Fellow artist Walter J. Phillips visited Leighton and later described to the Winnipeg Tribune, the harrowing trip to the newly constructed home.

“A.C. Leighton telephoned to say he was coming to fetch us. He arrived very late, having driven all the way with the emergency brake on. We piled in the car, and having succeeded, by the grace of God, in getting headed in the right direction, we started immediately on an exciting seven-mile journey to his new country home.

“We emerged on a bare expanse of prairie, a desolate spot at night, but one which affords in the daytime an unrivalled view of distant mountains.

“In the East many artists’ homes have been built around a studio, but in the West I know of only two — Charles Scott’s in Vancouver, and Leighton’s in Calgary. Leighton’s is in the best tradition — high, wide and handsome, with plenty of light,” said Phillips.

Leighton and his wife moved on — their final home eventually proving the location for the art centre named after him near Millarville — and the house he’d built was captured and virtually swallowed by expanding Calgary. But something remained behind. A spirit of place, as D.H. Lawrence would have called it.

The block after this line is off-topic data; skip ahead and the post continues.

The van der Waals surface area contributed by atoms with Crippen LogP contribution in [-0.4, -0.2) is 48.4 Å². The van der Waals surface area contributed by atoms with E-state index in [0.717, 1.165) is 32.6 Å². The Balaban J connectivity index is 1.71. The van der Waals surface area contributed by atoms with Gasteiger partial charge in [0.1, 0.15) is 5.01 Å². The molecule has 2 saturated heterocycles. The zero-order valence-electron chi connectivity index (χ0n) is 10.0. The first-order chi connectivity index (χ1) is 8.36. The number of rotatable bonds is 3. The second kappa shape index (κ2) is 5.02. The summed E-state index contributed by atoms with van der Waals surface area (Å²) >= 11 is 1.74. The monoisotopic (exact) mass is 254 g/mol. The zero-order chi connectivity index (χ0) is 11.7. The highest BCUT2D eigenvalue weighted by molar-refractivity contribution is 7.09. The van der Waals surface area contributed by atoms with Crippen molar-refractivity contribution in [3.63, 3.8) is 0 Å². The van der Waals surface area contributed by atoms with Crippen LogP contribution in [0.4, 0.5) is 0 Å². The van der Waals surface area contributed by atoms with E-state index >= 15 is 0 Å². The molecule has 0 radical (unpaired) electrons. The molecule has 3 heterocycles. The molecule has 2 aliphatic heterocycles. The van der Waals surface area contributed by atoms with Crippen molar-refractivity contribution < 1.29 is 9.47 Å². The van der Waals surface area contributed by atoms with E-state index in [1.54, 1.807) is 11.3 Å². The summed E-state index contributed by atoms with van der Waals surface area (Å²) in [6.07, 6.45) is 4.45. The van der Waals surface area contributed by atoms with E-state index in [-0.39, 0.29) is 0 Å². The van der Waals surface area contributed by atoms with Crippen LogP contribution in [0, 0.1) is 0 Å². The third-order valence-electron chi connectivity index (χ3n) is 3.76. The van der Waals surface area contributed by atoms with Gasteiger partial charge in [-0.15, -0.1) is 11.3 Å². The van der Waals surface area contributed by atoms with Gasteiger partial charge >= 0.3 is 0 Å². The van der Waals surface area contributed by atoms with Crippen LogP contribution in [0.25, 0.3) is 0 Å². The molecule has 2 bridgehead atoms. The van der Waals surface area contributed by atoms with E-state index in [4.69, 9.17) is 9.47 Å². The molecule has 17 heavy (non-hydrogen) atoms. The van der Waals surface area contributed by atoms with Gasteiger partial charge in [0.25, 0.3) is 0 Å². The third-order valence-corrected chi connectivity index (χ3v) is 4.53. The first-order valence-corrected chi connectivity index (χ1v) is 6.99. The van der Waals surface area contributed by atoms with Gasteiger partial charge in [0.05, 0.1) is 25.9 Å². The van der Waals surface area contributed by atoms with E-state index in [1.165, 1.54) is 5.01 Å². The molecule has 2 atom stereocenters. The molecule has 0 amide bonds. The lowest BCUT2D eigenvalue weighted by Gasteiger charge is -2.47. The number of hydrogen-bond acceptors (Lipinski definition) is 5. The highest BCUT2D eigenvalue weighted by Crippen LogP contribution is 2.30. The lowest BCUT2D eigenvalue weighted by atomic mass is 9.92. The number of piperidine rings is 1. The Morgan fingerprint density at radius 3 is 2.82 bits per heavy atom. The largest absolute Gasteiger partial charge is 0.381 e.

“It is a special place. There are a lot of people who come in and they feel something here. Sometimes we forget how special it is — people come in and they look up and down and around and you think ‘What are they looking at?’” said Samantha Malach.”

The artists are to be commended for a beautiful exhibit of figurative work…I’ve connected with so many of you over the years and I’m proud of your collective contribution to this show! (missed you, Paula, Daniel, Joanne, Mark, Luella, Bruce, Elena, Desere…)

Kath's Canon, February 2, 2016 Feather Gallery 008Kath's Canon, February 2, 2016 Feather Gallery 007Kath's Canon, February 2, 2016 Feather Gallery 006Kath's Canon, February 2, 2016 Feather Gallery 005Kath's Canon, February 2, 2016 Feather Gallery 004Kath's Canon, February 2, 2016 Feather Gallery 003Kath's Canon, February 2, 2016 Feather Gallery 002Kath's Canon, February 2, 2016 Feather Gallery 001

 

Voted Most Likely